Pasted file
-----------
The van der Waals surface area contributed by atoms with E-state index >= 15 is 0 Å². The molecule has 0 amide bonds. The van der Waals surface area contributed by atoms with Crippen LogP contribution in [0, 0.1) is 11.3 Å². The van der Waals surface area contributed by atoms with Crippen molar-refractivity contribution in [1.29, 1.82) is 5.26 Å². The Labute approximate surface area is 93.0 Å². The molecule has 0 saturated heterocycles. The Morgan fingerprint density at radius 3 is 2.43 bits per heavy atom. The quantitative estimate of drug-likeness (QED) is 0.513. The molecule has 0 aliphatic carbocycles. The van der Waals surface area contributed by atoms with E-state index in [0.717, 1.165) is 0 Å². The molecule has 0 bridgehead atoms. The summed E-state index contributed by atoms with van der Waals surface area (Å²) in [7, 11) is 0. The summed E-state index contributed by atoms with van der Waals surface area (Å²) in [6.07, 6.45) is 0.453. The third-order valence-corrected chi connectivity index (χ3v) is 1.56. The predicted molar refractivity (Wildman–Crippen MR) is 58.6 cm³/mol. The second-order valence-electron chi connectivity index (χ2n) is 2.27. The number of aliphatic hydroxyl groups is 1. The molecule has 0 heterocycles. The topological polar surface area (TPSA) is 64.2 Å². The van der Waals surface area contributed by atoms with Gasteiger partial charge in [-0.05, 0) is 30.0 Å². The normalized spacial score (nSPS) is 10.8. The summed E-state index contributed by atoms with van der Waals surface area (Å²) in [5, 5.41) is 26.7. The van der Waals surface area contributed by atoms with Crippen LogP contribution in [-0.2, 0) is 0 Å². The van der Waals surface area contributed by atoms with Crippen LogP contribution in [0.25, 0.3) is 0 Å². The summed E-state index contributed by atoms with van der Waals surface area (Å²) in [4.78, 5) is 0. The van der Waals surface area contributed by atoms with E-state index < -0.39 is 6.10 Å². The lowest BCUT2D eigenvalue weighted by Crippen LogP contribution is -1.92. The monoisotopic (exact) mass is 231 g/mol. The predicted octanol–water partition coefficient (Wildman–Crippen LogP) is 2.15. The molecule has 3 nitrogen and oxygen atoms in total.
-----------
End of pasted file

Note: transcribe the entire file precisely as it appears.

The van der Waals surface area contributed by atoms with E-state index >= 15 is 0 Å². The molecule has 0 amide bonds. The van der Waals surface area contributed by atoms with Crippen LogP contribution in [0, 0.1) is 11.3 Å². The van der Waals surface area contributed by atoms with Crippen molar-refractivity contribution in [1.29, 1.82) is 5.26 Å². The Labute approximate surface area is 93.0 Å². The molecule has 0 saturated heterocycles. The Morgan fingerprint density at radius 3 is 2.43 bits per heavy atom. The quantitative estimate of drug-likeness (QED) is 0.513. The molecule has 0 aliphatic carbocycles. The van der Waals surface area contributed by atoms with E-state index in [0.717, 1.165) is 0 Å². The molecule has 0 bridgehead atoms. The summed E-state index contributed by atoms with van der Waals surface area (Å²) in [7, 11) is 0. The summed E-state index contributed by atoms with van der Waals surface area (Å²) in [6.07, 6.45) is 0.453. The third-order valence-corrected chi connectivity index (χ3v) is 1.56. The predicted molar refractivity (Wildman–Crippen MR) is 58.6 cm³/mol. The second-order valence-electron chi connectivity index (χ2n) is 2.27. The number of aliphatic hydroxyl groups is 1. The molecule has 0 heterocycles. The topological polar surface area (TPSA) is 64.2 Å². The van der Waals surface area contributed by atoms with Gasteiger partial charge in [-0.05, 0) is 30.0 Å². The normalized spacial score (nSPS) is 10.8. The summed E-state index contributed by atoms with van der Waals surface area (Å²) in [5, 5.41) is 26.7. The van der Waals surface area contributed by atoms with Crippen LogP contribution in [-0.2, 0) is 0 Å². The van der Waals surface area contributed by atoms with Crippen LogP contribution in [0.25, 0.3) is 0 Å². The summed E-state index contributed by atoms with van der Waals surface area (Å²) in [4.78, 5) is 0. The van der Waals surface area contributed by atoms with E-state index < -0.39 is 6.10 Å². The lowest BCUT2D eigenvalue weighted by Crippen LogP contribution is -1.92. The monoisotopic (exact) mass is 231 g/mol. The predicted octanol–water partition coefficient (Wildman–Crippen LogP) is 2.15. The molecule has 3 nitrogen and oxygen atoms in total.